Rossi/Fitzpatrick in Chicago

I consider it my job to report on art and artists in Southeast Michigan and Northwest Ohio, so I don’t usually cover the art scene in Chicago, though it’s technically in the Rust Belt. Chicago artists get plenty of coverage after all.  But I know many artists and art lovers will be going to Chicago this summer from the Detroit area, and I want to alert you to two important shows that are not in the major downtown museums but are easily reached by taking the Red Line to the Fullerton stop.  As you get off the train, go downstairs;  DePaul Art Museum will be right next door where you will get two amazing art experiences for the price of one (actually, admission is free).Rossi_Eye Deal_1974_med

First of all, Barbara Rossi’s amazing show of  paintings, entitled Poor Traits, is installed in two upper galleries of the museum, along with her photos in  a smaller side gallery.  Barbara Rossi belongs to the historically important group the Chicago Imagists, and is one of the most talented of a very talented bunch. These influential artists of the 1960’s and 1970’s  put Chicago on the map of contemporary art with their diverse pop-inflected, off-beat figurative art.  Other artists from the group that you may recognize are Ed Pasche, Gladys Nilsson, Jim Nutt, Christina Ramberg, Roger Brown,  Karl Wirsum and H.C. Westerman.

Of the Imagists, Rossi is the  most elusive still-living member of the group.  I have very seldom seen even one of her  paintings on display so I’ve had to enjoy them mostly in reproduction. However, the New Museum in New York came to the rescue last fall and put together this terrific exhibit of Rossi’s works from the late 1970’s, which has now come to Chicago. The organizing principle of Poor Traits is of course, portraits (the pun very much intended in the Chicago Imagist manner). Each painting and small drawing consists of a single figure, abstract but recognizable as human.  They are icons of a sort, mysterious and quirky. Her palette of colors is most closely related to the grayed down taupes, beiges and grays of Christina Ramberg’s paintings, but with added powdery greens and blues that recall shades of  house paint, punctuated with dark red and green outlines. Each figure is painted in flat colors on a panel, then it is overlaid with plexi-glass upon which she meticulously paints tiny pinhead sized dots .  The effect is hypnotic, the dots seeming to float over the figure in a kind of 3-d halo effect. Her work is unlike that of any other artist I’ve ever seen and it’s impossible to fully appreciate in reproduction, so this is an opportunity not to be missed.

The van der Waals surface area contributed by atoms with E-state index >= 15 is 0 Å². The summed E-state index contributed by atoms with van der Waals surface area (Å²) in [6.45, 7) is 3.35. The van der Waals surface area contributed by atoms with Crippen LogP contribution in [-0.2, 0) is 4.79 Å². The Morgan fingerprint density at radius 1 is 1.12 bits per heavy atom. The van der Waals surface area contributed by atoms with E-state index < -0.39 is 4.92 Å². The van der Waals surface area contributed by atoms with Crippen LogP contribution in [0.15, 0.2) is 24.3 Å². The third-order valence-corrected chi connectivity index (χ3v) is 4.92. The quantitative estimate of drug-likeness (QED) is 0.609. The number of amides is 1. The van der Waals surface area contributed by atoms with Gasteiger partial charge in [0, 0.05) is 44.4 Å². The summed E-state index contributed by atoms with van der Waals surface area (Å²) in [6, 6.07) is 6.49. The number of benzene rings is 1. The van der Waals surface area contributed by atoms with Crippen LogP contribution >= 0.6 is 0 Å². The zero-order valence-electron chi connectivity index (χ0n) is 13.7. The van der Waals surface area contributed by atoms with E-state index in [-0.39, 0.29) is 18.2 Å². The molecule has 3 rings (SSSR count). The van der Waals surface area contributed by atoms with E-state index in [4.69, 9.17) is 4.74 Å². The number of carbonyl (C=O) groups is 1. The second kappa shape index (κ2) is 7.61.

As an added bonus, the museum is handing out a  free large poster with a Rossi painting in 1:1 scale. Mine is pinned up on the wall of my studio right now.

As if that weren’t enough, the museum also has on view Tony Fitzpatrick: The Secret Birds. This show of drawings, collage/paintings and prints by one of Chicago’s most popular contemporary artists is both visually and emotionally appealing. A multi-talented writer, draftsman, painter, collagist, poet, playwright and actor, the artist employs drawing, painting, found pop cultural imagery, and snippets of his own poetry to get to you on all possible levels. He has even helpfully  installed a mock studio in a small back gallery to display the materials he uses for collage, his literary sources and copies of books he has written/illustrated. alchetron tony fitzpatrick

Fitzpatrick uses the language of outsider art in his work, but I can’t say that I think he is an outsider artist.  Rather, he applies the methods and preoccupations of self-taught artists in an informed and knowing way. His choice of collage materials is resolutely  low-brow,  pulled from vintage matchbooks, cigar bands, retro 40’s pin-ups, crossword puzzles, comic books.The central image in most of the paintings is a bird, which in this context is a stand-in for the soul. Often this soul is that of one of Fitzpatrick’s departed heroes such as the writer Gabriel Garcia Marquez or legendary jazz musician Otis Clay. Death, time and memory are the dominant themes of these cheerful but macabre artworks.

Both Poor Traits and Tony Fitzpatrick:The Secret Birds are on view until August 21, 2016. For more information on the museum’s hours and location go here

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